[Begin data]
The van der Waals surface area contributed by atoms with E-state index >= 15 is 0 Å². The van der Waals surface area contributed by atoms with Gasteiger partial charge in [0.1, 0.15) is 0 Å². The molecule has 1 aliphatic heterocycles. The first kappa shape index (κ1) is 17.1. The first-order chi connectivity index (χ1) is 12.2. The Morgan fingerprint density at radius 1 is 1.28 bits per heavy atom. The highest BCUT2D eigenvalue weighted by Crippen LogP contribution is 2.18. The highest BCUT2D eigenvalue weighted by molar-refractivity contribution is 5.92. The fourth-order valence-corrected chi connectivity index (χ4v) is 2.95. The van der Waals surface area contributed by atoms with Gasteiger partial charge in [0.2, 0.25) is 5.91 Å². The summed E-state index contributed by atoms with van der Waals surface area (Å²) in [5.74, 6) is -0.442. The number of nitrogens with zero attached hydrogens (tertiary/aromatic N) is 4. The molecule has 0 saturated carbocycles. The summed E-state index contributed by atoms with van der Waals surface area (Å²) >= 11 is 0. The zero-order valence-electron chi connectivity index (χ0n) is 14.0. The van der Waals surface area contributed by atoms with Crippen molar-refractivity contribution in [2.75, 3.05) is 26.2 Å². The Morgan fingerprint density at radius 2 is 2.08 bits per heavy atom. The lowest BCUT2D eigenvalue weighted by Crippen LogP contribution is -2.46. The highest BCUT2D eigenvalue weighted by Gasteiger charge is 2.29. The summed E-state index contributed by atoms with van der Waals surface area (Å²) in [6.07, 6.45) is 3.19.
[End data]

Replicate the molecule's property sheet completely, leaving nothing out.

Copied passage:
The van der Waals surface area contributed by atoms with E-state index >= 15 is 0 Å². The van der Waals surface area contributed by atoms with Gasteiger partial charge in [0.1, 0.15) is 0 Å². The molecule has 1 aliphatic heterocycles. The first kappa shape index (κ1) is 17.1. The first-order chi connectivity index (χ1) is 12.2. The Morgan fingerprint density at radius 1 is 1.28 bits per heavy atom. The highest BCUT2D eigenvalue weighted by Crippen LogP contribution is 2.18. The highest BCUT2D eigenvalue weighted by molar-refractivity contribution is 5.92. The fourth-order valence-corrected chi connectivity index (χ4v) is 2.95. The van der Waals surface area contributed by atoms with Gasteiger partial charge in [0.2, 0.25) is 5.91 Å². The summed E-state index contributed by atoms with van der Waals surface area (Å²) in [5.74, 6) is -0.442. The number of nitrogens with zero attached hydrogens (tertiary/aromatic N) is 4. The molecule has 0 saturated carbocycles. The summed E-state index contributed by atoms with van der Waals surface area (Å²) >= 11 is 0. The zero-order valence-electron chi connectivity index (χ0n) is 14.0. The van der Waals surface area contributed by atoms with Crippen molar-refractivity contribution in [2.75, 3.05) is 26.2 Å². The Morgan fingerprint density at radius 2 is 2.08 bits per heavy atom. The lowest BCUT2D eigenvalue weighted by Crippen LogP contribution is -2.46. The highest BCUT2D eigenvalue weighted by Gasteiger charge is 2.29. The summed E-state index contributed by atoms with van der Waals surface area (Å²) in [6.07, 6.45) is 3.19.